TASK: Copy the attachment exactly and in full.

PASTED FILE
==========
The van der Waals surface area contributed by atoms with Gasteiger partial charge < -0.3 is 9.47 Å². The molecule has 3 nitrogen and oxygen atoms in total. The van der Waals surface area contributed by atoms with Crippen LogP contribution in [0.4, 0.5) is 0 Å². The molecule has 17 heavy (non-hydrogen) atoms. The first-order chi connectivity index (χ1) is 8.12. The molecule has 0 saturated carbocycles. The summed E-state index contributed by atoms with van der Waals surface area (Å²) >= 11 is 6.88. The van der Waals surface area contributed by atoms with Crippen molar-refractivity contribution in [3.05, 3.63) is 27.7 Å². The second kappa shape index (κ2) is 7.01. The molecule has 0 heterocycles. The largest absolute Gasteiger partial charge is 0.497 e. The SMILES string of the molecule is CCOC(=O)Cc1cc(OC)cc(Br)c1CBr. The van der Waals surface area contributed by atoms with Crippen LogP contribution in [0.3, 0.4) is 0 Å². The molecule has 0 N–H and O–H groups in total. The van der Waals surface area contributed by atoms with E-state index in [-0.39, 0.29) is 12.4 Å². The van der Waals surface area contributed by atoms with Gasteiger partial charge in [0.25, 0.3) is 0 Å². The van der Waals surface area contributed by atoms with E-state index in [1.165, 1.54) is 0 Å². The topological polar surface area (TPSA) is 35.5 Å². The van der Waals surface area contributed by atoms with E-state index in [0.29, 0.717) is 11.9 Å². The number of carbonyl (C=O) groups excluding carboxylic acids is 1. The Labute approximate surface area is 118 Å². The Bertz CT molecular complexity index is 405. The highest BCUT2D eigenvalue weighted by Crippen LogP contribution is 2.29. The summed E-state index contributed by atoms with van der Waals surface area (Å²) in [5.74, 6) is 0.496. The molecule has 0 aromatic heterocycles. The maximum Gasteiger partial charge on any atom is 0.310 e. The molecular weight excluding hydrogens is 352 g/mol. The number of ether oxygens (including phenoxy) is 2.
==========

The van der Waals surface area contributed by atoms with Gasteiger partial charge < -0.3 is 9.47 Å². The molecule has 3 nitrogen and oxygen atoms in total. The van der Waals surface area contributed by atoms with Crippen LogP contribution in [0.4, 0.5) is 0 Å². The molecule has 17 heavy (non-hydrogen) atoms. The first-order chi connectivity index (χ1) is 8.12. The molecule has 0 saturated carbocycles. The summed E-state index contributed by atoms with van der Waals surface area (Å²) >= 11 is 6.88. The van der Waals surface area contributed by atoms with Crippen molar-refractivity contribution in [3.05, 3.63) is 27.7 Å². The second kappa shape index (κ2) is 7.01. The molecule has 0 heterocycles. The largest absolute Gasteiger partial charge is 0.497 e. The SMILES string of the molecule is CCOC(=O)Cc1cc(OC)cc(Br)c1CBr. The van der Waals surface area contributed by atoms with Crippen LogP contribution in [0.3, 0.4) is 0 Å². The molecule has 0 N–H and O–H groups in total. The van der Waals surface area contributed by atoms with E-state index in [-0.39, 0.29) is 12.4 Å². The van der Waals surface area contributed by atoms with Gasteiger partial charge in [0.25, 0.3) is 0 Å². The van der Waals surface area contributed by atoms with E-state index in [1.165, 1.54) is 0 Å². The topological polar surface area (TPSA) is 35.5 Å². The van der Waals surface area contributed by atoms with E-state index in [0.29, 0.717) is 11.9 Å². The number of carbonyl (C=O) groups excluding carboxylic acids is 1. The Labute approximate surface area is 118 Å². The Bertz CT molecular complexity index is 405. The highest BCUT2D eigenvalue weighted by Crippen LogP contribution is 2.29. The summed E-state index contributed by atoms with van der Waals surface area (Å²) in [5.74, 6) is 0.496. The molecule has 0 aromatic heterocycles. The maximum Gasteiger partial charge on any atom is 0.310 e. The molecular weight excluding hydrogens is 352 g/mol. The number of ether oxygens (including phenoxy) is 2.